Turkey detained hundreds after anti-Syrian riots

A protester throws a rock towards a Turkish truck during protests against Turkey in al-Bab, in the northern Syrian opposition held region of Aleppo on July 1, 2024 [GETTY]

Turkish authorities said Tuesday they had detained over 470 people after anti-Syrian riots in several cities sparked by accusations that a Syrian man had harassed a child.

Tensions escalated from Sunday following violence in a central Anatolian city after a mob went on the rampage, damaging businesses and properties belonging to the Syrians.

“474 people were detained after the provocative actions” carried out against Syrians in Turkey, Interior Minister Ali Yerlikaya said on X.

A group of men targeted Syrian businesses and properties in Kayseri on Sunday, with videos on social media showing a grocery store being set on fire.

In one of the videos a Turkish man was heard shouting: “We don’t want any more Syrians! We don’t want any more foreigners.”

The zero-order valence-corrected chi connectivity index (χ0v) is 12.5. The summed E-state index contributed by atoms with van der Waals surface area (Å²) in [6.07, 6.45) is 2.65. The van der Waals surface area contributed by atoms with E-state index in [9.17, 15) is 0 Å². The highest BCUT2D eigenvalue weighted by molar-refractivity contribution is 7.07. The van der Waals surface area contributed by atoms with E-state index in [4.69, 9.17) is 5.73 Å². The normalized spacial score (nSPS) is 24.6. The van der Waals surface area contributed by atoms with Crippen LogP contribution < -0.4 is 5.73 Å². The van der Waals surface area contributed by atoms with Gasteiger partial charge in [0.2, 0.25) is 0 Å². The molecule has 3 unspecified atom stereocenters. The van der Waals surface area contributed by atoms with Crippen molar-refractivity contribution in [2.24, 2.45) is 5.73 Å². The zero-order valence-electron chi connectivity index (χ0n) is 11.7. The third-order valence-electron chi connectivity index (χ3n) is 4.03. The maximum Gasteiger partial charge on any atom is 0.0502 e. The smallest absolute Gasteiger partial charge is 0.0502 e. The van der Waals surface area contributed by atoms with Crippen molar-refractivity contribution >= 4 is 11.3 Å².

A court in Kayseri ordered the Syrian man’s arrest late on Monday, Justice Minister Yilmaz Tunc said, adding: “The child and her family are under our state’s protection”.

Officials said the child was a Syrian girl, who was related to the man accused of harassing her.

President Recep Tayyip Erdogan on Monday blamed the opposition for stoking tensions and condemned the anti-Syrian violence as “unacceptable”.

The unrest spread to several other cities late on Monday including Istanbul and authorities have often called for calm.

“Let’s not get provoked, let’s act moderately,” Yerlikaya said in an appeal to Turkish citizens.

“Those who hatch these conspiracies against our state and nation will receive the response they deserve,” he said.

Turkish police boosted security around the Syrian consulate in Istanbul on Tuesday, deploying an armoured truck and patrolling the vicinity, according to an AFP journalist.

Turkey, which hosts some 3.2 million Syrian refugees according to UN data, has been shaken several times by bouts of xenophobic violence in recent years, often triggered by rumours spreading on social media and instant messaging applications.

In August 2021, groups of men targeted businesses and homes occupied by Syrians in the capital Ankara, after a brawl which cost the life of a 18-year-old man.

The fate of Syrian refugees is also a burning issue in Turkish politics, with Erdogan’s opponents in last year’s election promising to send them back to Syria.

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